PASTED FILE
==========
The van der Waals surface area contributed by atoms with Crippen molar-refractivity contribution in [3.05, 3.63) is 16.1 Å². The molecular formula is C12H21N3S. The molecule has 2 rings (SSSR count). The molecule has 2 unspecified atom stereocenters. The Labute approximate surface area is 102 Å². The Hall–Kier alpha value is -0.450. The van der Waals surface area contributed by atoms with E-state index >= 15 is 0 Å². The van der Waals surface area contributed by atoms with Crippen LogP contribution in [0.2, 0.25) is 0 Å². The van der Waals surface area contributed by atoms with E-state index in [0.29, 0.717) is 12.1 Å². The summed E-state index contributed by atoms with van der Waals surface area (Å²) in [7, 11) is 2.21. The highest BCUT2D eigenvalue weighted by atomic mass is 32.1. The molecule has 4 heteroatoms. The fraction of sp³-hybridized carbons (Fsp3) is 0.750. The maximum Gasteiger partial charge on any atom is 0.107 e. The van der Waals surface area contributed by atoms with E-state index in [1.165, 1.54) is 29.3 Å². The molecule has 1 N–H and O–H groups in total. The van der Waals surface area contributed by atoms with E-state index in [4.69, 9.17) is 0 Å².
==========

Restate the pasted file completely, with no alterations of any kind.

The van der Waals surface area contributed by atoms with Crippen molar-refractivity contribution in [3.05, 3.63) is 16.1 Å². The molecular formula is C12H21N3S. The molecule has 2 rings (SSSR count). The molecule has 2 unspecified atom stereocenters. The Labute approximate surface area is 102 Å². The Hall–Kier alpha value is -0.450. The van der Waals surface area contributed by atoms with E-state index >= 15 is 0 Å². The van der Waals surface area contributed by atoms with Crippen LogP contribution in [0.2, 0.25) is 0 Å². The van der Waals surface area contributed by atoms with E-state index in [0.29, 0.717) is 12.1 Å². The summed E-state index contributed by atoms with van der Waals surface area (Å²) in [7, 11) is 2.21. The highest BCUT2D eigenvalue weighted by atomic mass is 32.1. The molecule has 4 heteroatoms. The fraction of sp³-hybridized carbons (Fsp3) is 0.750. The maximum Gasteiger partial charge on any atom is 0.107 e. The van der Waals surface area contributed by atoms with E-state index in [1.165, 1.54) is 29.3 Å². The molecule has 1 N–H and O–H groups in total. The van der Waals surface area contributed by atoms with E-state index in [4.69, 9.17) is 0 Å².